I am in a relationship with a 40-year-old man who is divorced. I am 27 years old and love him a lot. I feel for him because he has gone through a lot. But he is a complete control freak. He wants to control everything I do, including my reactions. He is extremely dominating and at times acts like a bully. He laughs at my problems and calls them superficial. He judges me on each of my feelings and thoughts. He wants me to react in a certain manner to every situation and I am losing my individuality with him.
His wife left him because of his controlling nature and now he compares me to her all the time. He tries to find congruence in my behaviour and hers and says that I am her replica and would end up damaging all my relationships like her. He takes me for a kid and always has his own angle of looking at things which he wants me to follow too. He pushes his opinions down my throat and wants me to take and follow all his opinions and when I won’t, he does not talk to me. I have no way to explain to him how I feel about it but I am sick of it. I really want him to hear out my problems but I don’t want him to opine so harshly that I get scared of telling him things. He is very loving and I don’t want to break up with him, but he is pushing me away by these acts. I want to mend things with him and repair my relationship. How do I do it? Please help.
Mallika Pathak says:
Sounds like you’re in a controlling relationship, and that’s not a healthy place to be in.
In every relationship, our partner has to be a person who encourages us to be better versions of ourselves. But this is NOT that. Controlling someone’s responses is not what a healthy relationship comprises of. I understand that he has some past trauma which must have been the origin of this behaviour, but there is no justifying it now. Forcing their opinions on you and making you behave in a certain way is not love, it is control. In a relationship, you’re both equals and you have a right to have your opinions.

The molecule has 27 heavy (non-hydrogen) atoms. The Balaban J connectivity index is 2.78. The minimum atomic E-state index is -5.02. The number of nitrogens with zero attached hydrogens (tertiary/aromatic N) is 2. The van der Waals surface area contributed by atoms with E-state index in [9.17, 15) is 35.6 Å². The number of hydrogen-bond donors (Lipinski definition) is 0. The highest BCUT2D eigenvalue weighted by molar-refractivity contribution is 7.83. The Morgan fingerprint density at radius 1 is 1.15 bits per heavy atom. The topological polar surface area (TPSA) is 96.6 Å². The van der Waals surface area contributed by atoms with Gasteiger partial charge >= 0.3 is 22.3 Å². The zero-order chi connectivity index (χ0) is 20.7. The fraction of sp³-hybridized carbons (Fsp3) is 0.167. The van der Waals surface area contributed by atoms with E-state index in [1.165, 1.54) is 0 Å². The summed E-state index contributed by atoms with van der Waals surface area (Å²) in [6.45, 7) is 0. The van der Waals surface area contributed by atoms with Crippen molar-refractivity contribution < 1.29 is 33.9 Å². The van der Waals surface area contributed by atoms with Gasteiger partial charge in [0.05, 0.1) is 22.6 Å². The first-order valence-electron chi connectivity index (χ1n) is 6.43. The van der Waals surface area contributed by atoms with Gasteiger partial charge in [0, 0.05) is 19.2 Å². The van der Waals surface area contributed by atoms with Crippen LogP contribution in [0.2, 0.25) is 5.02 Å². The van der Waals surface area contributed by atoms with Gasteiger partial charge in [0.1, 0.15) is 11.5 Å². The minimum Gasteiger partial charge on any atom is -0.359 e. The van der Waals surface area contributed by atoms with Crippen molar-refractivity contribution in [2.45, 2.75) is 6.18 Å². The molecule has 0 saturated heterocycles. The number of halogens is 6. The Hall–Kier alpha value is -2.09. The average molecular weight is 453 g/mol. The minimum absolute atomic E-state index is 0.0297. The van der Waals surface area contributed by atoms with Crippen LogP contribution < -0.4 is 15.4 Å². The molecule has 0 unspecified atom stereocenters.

About the age gap between the two of you, I understand that it could be a reason why he tries to minimise your concerns and makes your problems seem superficial. He’s crossed that age and the difference in age may be a reason for some kind of a generation gap, with him feeling that your problems are not real. Again, that being said, there is no justification for this behaviour as well. You have to make him understand that your problems, however they may seem to him, are still issues that make you uncomfortable and that it’s important that he acknowledges that and helps you cope with them.
As recommendations, I’d like to say three things:
1. Re-evaluate this relationship: What are you getting from it versus what are the trade-offs. If needed, make lists, write things down. It helps to have a better perspective. If the trade-offs are more on the positive side, then you can think of ways in which you can communicate with him and make him understand that the relationship needs to be equal and that’s how it will grow and improve.
2. Confide in a close friend or confidant: Sometimes, what men in our lives fail to understand, our girlfriends do understand immediately! Spend time with your friends, talk and share. Having a sounding board for your problems will make you feel relieved.
3. Understand if you and your partner are on the same page: You’re 27 now and might have started planning for a future together. Since you said that you don’t want this relationship to end, it may be a good time to understand where it’s progressing.
Do not hesitate to get back in touch if there is anything else that I can help with!